Dissertation: what it is, types and how to do

Dissertation: what it is, types and how to do it: The dissertation is a textual typology that is much requested in vestibular and in the official essays, like exam.

Because it is a genre that allows the author to present arguments consistent with his or her opinion, the dissertation is a great way to improve your writing, its criticality and, of course, your vocabulary and spelling.

There are two types of dissertation: expository and argumentative.

Expository Dissertation

As the name says, the expository dissertation aims to expose a fact, a discussion that is on the agenda in the world. Through newsletters, magazines and newspapers, it is possible to determine what the subject is. Its focus here will not be debating, just exposing the subject in a clear, informative and objective manner.

From the moment you use materials that tell about the subject, understand that the fact can not be questioned, since you are relying on real news. Usually, newspapers use the expository dissertation so that the reader draws their own conclusions about the fact.

Argumentative Dissertation

On the other hand, we have the argumentative dissertation, the one that is requested in the vestibular. Following the same premise of the other dissertation, the argumentative seeks the author to argue their points of view, either by balancing the pros and cons about something, or by defining a position to bring more criticalness to the text.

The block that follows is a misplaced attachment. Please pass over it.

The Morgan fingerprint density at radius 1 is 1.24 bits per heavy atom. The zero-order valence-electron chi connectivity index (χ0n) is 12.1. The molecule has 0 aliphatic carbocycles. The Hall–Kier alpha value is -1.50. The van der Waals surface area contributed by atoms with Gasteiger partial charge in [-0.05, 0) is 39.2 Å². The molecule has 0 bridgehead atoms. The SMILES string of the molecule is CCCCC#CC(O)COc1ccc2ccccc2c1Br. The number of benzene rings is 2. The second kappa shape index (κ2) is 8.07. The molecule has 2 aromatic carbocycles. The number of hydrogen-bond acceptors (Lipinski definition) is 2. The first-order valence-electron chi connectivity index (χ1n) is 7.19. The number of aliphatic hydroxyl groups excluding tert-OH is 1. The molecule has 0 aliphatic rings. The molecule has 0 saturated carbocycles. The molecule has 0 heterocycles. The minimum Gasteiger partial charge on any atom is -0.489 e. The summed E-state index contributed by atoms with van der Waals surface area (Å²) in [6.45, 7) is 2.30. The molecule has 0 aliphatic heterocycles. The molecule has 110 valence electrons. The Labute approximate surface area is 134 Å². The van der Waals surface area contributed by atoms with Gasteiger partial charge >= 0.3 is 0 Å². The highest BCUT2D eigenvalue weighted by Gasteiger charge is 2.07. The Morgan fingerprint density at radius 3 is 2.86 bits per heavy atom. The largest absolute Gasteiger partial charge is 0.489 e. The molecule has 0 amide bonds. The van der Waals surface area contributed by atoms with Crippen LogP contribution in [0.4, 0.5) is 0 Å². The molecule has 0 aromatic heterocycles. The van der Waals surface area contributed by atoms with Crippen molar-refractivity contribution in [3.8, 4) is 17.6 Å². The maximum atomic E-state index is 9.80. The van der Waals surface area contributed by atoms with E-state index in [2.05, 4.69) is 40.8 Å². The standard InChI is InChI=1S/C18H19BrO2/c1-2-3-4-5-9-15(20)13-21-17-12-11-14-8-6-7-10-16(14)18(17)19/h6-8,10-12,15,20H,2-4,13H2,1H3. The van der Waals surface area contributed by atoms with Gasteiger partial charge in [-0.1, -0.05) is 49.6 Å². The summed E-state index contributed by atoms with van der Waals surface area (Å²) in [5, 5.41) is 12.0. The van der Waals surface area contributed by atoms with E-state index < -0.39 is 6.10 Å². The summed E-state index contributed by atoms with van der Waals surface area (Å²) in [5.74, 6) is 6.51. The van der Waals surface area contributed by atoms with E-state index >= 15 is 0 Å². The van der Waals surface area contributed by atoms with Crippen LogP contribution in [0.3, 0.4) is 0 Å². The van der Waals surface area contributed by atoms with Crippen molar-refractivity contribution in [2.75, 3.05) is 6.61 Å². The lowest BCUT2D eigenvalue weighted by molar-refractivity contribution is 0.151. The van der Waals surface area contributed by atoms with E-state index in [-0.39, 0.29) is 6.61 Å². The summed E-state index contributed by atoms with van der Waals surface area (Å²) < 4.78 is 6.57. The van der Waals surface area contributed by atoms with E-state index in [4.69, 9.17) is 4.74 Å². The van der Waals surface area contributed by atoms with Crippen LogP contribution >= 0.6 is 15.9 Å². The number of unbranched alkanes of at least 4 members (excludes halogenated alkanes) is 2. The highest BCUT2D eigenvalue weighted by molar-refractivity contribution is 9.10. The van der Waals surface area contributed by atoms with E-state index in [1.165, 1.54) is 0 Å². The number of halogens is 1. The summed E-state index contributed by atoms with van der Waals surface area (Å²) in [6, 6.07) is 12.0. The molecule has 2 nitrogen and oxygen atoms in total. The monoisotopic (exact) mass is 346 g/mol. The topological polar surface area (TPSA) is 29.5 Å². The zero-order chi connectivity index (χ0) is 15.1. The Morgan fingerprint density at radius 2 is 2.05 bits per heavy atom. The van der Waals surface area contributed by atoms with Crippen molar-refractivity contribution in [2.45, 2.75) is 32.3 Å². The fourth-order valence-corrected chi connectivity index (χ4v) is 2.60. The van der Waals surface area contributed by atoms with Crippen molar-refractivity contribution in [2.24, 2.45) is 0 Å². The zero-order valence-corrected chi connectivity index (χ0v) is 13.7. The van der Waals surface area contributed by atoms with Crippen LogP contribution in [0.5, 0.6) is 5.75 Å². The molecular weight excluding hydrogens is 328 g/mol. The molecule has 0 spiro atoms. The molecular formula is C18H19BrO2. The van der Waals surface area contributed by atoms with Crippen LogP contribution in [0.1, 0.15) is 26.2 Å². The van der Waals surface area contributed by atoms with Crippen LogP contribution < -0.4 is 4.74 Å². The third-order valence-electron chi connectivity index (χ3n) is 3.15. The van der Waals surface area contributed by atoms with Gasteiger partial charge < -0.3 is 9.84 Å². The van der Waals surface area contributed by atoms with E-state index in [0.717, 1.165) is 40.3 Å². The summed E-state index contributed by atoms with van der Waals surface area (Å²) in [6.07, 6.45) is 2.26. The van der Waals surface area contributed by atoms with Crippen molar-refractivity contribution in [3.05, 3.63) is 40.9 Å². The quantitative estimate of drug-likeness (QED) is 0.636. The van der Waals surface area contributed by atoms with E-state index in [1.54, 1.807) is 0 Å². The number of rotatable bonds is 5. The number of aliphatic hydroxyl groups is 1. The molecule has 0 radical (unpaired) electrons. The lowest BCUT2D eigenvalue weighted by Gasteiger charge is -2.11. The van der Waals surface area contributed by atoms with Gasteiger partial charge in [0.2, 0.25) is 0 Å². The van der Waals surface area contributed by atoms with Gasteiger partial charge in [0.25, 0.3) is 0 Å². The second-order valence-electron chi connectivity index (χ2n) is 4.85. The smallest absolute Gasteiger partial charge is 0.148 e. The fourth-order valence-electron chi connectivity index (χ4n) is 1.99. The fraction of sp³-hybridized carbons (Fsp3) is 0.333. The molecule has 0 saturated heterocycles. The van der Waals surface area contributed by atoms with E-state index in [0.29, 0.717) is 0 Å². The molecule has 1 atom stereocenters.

The purpose of the argumentative dissertation is to convince the reader about the express point of view. That is why, it is necessary to bring a topic well discussed so that the reader understands what you want to say.

In both cases, let it be clear, the language must be objective and the arguments and expositions counted must be true and concrete, or at least follow the common sense of the population, as if it were an obvious truth.

How to do a dissertation?

In the dissertation you should divide the text into three parts:

    • Introduction -> Expose the topic, discuss the arguments.

It is even possible to ask a rhetorical question, in which the answer will be developed throughout the paragraphs;

    • Development -> Each paragraph must state an argument.

Generally, this part is divided into 3 paragraphs;

  • Conclusion -> return to the proposed theme and its opinion. In coursework, for example, the author must come up with a solution to the problem.